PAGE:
Mike Scioscia must fear watching a Twins-Phillies World Series being played among the snow drifts:
Mike Scioscia is a strong proponent of expanding the division series
from five to seven games and of finishing the World Series in October,
when there is a better chance of decent weather in the Northeast and
Midwest than there is in November.
The 162-game regular-season schedule would have to be condensed so
the postseason could start about Oct. 1, and that could be accomplished
by playing more doubleheaders.
But on Sunday, the Angels manager proposed something more radical:
reducing the number of games, not necessarily to the pre-expansion,
154-game schedule teams played before 1961 but something in the 158-game
Bah. More baseball games, please, not less. I realize that split double headers are unpalatable to the players (long day at the office); and that quick-turnaround doubleheaders are unpalatable to the front office (reduced revenue from selling a ticket). Scioscia’s plan of reducing four games worth of revenue would be a non-starter for the owners.
You can’t have three rounds of seven-game playoff series and a mid-to-late October finish without risking crap weather either early in the season if you start early or late in the season if you go late. To expect otherwise is to expect that the law of conservation of matter (or perpetual motion or one of them laws) be broken.
I think we’re being too fearful of the weather to begin with. Yes, we could get snow in Minnesota or Philly in November. But we’re also just as likely to get a nice 65 degree sunny day and a cool but pleasant evening.
Padres’ outfielder Alex Dickerson won’t see PETCO Park anytime soon — at least, not as its starting left fielder. The 27-year-old was diagnosed with a bulging disc in his lower back prior to the start of the 2017 season, and hasn’t made any kind of substantial progress in the months since. According to Dennis Lin of the San Diego Union-Tribune, he suffered a setback in his recovery process last week and is set to undergo a season-ending discectomy next Wednesday.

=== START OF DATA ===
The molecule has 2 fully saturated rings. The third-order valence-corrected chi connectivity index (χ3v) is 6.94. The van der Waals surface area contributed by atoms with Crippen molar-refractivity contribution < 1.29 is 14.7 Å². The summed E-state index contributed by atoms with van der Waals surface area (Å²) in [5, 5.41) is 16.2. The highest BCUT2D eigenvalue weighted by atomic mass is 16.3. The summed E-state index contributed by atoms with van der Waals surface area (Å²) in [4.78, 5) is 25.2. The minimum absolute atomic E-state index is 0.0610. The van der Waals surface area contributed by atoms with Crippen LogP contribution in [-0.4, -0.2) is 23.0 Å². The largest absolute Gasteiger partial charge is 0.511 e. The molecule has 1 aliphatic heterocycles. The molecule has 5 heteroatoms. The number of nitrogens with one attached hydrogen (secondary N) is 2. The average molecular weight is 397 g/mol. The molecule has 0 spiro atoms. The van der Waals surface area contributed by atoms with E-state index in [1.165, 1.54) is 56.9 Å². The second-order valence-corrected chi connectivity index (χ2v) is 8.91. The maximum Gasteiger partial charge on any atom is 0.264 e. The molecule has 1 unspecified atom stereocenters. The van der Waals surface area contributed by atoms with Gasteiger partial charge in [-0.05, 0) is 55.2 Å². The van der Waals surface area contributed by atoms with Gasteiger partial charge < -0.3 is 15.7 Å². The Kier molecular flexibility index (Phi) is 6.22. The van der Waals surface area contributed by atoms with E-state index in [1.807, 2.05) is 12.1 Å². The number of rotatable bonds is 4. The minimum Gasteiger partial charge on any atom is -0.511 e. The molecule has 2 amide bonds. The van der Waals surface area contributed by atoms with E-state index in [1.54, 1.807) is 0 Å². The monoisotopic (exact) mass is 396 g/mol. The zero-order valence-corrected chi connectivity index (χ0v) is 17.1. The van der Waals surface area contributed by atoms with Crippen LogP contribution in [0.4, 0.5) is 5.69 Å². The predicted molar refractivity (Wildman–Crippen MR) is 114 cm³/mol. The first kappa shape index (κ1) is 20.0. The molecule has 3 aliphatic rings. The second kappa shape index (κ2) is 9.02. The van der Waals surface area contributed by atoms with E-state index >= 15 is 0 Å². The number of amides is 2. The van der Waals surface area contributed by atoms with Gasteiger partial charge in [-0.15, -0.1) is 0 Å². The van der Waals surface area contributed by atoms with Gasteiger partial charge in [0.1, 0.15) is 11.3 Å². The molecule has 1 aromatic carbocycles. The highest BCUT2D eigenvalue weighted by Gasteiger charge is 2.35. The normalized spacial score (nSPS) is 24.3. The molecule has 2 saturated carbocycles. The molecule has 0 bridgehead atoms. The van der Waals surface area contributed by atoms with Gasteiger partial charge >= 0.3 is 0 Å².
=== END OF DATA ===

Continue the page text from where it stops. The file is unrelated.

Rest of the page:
Over 285 plate appearances, Dickerson batted .257/.333/.455 with 10 home runs and a .788 OPS for the Padres in 2016. He missed several days with a right hip contusion last July, but hasn’t experienced any substantial health problems since undergoing surgery in 2014 to repair a torn ligament in his left ankle.
The expected recovery period for lower back surgery is 3-4 months, according to Lin, which puts Dickerson’s estimated return just a few days before the end of the regular season. The Padres aren’t scraping the bottom of the NL West, but their 29-44 record doesn’t bode well for a postseason run this year. Assuming Dickerson rehabs his back in a timely manner, he should be in fine form to enter the competition for left field next spring.
Hanley Ramirez played a pivotal role during the Red Sox’ 9-4 win over the Angels on Friday night, crushing a two-run homer off of Alex Meyer to bring the Sox up to a four-run lead in the fourth inning.
Well, crushed might be the wrong word. The ball cleared the right field fence with a mere 350 feet, landing just beyond Pesky’s Pole to bring Ramirez’s career home run total to an even 250.
According to the ESPN Home Run Tracker, Ramirez’s milestone blast wasn’t the shortest home run of the year — not by a long shot. That distinction currently belongs to Rays’ outfielder Corey Dickerson, who skimmed the left field fence at Rogers Centre with a 326-foot homer back in April.